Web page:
Monoclonal antibodies are lab-made copies of the natural proteins that people produce to fight off infections. “It’s like an instant immune system,” McDonald said. “It stops the virus from replicating and entering the cells.”
Monoclonal antibodies have been shown to be effective in treating other viruses as well as cancer. But the versions tailored to fight coronavirus remain experimental.
In November, the US Food and Drug Administration concluded the possible benefits justify “emergency use authorizations’' for two versions of COVID-19 monoclonal antibodies, one made by Eli Lilly and Co. and a two-drug combination made by Regeneron.
Still, expecting the demand for these drugs to be greater than the supply, the Massachusetts Department of Public Health convened a working group to consider how best to distribute them. A top concern was that well-connected people would get first dibs on a limited supply.
“We were committed to doing this in the most medically optimal way and the most equitable way,” said Dr. Helen W. Boucher, chief of infectious diseases at Tufts Medical Center and a member of the working group.
The group decided that people who are 65 and older and severely obese people should get priority. Next in line are those age 55 or older who have health conditions that put them at high risk, such as diabetes, kidney disease, or heart disease.
If hospitals have more eligible patients than available doses, they will choose recipients by lottery. But 20 percent of the available slots must be reserved for people who live in zip codes with high poverty levels and poor health outcomes or who live in the state’s coronavirus hot spots.
Hospitals with the desire and wherewithal to offer monoclonal antibodies requested doses from the state, which obtained them from the federal government. Fourteen hospitals, including three long-term-care hospitals, stepped up. Notably missing from the list are the Beth Israel Lahey Health system and UMass Memorial Health Care.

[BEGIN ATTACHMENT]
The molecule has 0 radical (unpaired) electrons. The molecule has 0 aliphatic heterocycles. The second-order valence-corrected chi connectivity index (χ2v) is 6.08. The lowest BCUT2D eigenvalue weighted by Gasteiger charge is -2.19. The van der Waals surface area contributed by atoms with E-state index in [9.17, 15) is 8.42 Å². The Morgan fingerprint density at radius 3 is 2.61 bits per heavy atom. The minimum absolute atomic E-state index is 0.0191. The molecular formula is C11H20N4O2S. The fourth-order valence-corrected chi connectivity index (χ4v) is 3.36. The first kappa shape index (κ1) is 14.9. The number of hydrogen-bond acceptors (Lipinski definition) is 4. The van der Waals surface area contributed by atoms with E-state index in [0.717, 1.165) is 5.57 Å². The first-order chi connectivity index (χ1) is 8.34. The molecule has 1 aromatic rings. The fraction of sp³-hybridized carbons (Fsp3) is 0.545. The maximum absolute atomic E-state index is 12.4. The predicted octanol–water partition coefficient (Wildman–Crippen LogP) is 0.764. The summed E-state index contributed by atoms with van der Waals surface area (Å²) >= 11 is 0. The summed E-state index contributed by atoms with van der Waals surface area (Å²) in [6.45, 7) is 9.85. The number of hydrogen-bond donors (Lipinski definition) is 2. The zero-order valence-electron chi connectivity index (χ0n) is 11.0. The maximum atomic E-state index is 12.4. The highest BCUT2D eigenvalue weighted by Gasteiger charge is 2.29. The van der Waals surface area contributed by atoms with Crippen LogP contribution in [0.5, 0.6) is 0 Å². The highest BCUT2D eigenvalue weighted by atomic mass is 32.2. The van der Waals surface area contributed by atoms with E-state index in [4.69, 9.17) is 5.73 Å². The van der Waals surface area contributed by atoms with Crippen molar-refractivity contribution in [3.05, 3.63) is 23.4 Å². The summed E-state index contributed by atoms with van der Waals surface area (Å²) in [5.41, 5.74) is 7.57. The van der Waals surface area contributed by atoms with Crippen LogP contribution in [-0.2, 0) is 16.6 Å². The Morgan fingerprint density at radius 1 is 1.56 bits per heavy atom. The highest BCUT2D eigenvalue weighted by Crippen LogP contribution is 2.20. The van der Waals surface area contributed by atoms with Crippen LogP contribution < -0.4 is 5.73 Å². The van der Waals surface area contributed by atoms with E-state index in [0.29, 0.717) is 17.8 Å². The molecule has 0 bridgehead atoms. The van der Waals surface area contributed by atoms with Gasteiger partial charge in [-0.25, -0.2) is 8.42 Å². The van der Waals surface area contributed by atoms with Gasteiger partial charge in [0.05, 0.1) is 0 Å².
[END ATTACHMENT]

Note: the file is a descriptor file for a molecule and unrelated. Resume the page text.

“To date, we haven’t felt the data is compelling us to try to start to offer it, nor has there been a demand from our clinicians,” said Dr. Eric Dickson, the UMass hospital system’s CEO. That could change quickly if new data come in, he noted. Meanwhile, he said, the hospital is considering setting up an antibody infusion center at its COVID-19 field hospital if there is an outbreak among homeless people.
Mass General Brigham, the state’s largest health system, has decided to offer the medication and received 721 doses. But it took some discussion about whether the evidence of effectiveness justified the effort required, said Dr. Emily B. Rubin, who is leading the program at the hospital group .
“On balance people felt that it was reasonable to start doing this,” she said. “It is entirely possible and maybe likely these [medications] will show a significant benefit when all the information is in.”
Tufts Medical Center reached a similar conclusion, despite efficacy data Boucher described as “not overwhelming.” So far the hospital has administered about 25 of its 207 doses, but Boucher expects the pace to pick up — “sadly, because there is a surge.”
When Tufts called Mike Mokler, a 67-year-old South Boston resident, to tell him he had tested positive for COVID-19, he readily agreed to the treatment, even though he understands that it’s experimental. His age, as well as his high blood pressure and diabetes, puts him a high risk of complications from the illness. And his daughter is pregnant.
“I said, ‘yeah, sure,’ ” Mokler said Thursday after getting the infusion. “I don’t want to end up on some machine and not see my grandson be born.”